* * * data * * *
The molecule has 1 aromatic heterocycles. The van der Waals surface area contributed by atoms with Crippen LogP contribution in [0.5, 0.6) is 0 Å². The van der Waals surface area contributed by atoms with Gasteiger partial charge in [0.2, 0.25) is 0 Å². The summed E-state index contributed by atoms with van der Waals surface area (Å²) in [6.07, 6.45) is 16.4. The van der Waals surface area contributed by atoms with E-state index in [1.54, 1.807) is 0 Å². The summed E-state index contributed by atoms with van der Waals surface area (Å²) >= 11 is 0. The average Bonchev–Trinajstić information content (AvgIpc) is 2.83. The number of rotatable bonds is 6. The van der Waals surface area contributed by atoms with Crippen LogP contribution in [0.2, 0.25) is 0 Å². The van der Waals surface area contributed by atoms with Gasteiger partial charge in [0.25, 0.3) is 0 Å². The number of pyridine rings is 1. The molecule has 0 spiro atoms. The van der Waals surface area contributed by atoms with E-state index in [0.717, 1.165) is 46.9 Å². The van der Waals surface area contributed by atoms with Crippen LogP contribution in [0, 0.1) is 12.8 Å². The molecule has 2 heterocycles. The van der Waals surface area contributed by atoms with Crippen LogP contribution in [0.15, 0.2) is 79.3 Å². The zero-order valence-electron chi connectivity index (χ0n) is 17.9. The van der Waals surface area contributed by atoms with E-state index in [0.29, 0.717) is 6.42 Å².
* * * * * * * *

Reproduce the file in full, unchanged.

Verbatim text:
The molecule has 1 aromatic heterocycles. The van der Waals surface area contributed by atoms with Crippen LogP contribution in [0.5, 0.6) is 0 Å². The van der Waals surface area contributed by atoms with Gasteiger partial charge in [0.2, 0.25) is 0 Å². The summed E-state index contributed by atoms with van der Waals surface area (Å²) in [6.07, 6.45) is 16.4. The van der Waals surface area contributed by atoms with E-state index in [1.54, 1.807) is 0 Å². The summed E-state index contributed by atoms with van der Waals surface area (Å²) >= 11 is 0. The average Bonchev–Trinajstić information content (AvgIpc) is 2.83. The number of rotatable bonds is 6. The van der Waals surface area contributed by atoms with Crippen LogP contribution in [0.2, 0.25) is 0 Å². The van der Waals surface area contributed by atoms with Gasteiger partial charge in [0.25, 0.3) is 0 Å². The number of pyridine rings is 1. The molecule has 0 spiro atoms. The van der Waals surface area contributed by atoms with E-state index in [0.717, 1.165) is 46.9 Å². The van der Waals surface area contributed by atoms with Crippen LogP contribution in [0, 0.1) is 12.8 Å². The molecule has 2 heterocycles. The van der Waals surface area contributed by atoms with Crippen LogP contribution in [0.15, 0.2) is 79.3 Å². The zero-order valence-electron chi connectivity index (χ0n) is 17.9. The van der Waals surface area contributed by atoms with E-state index in [0.29, 0.717) is 6.42 Å².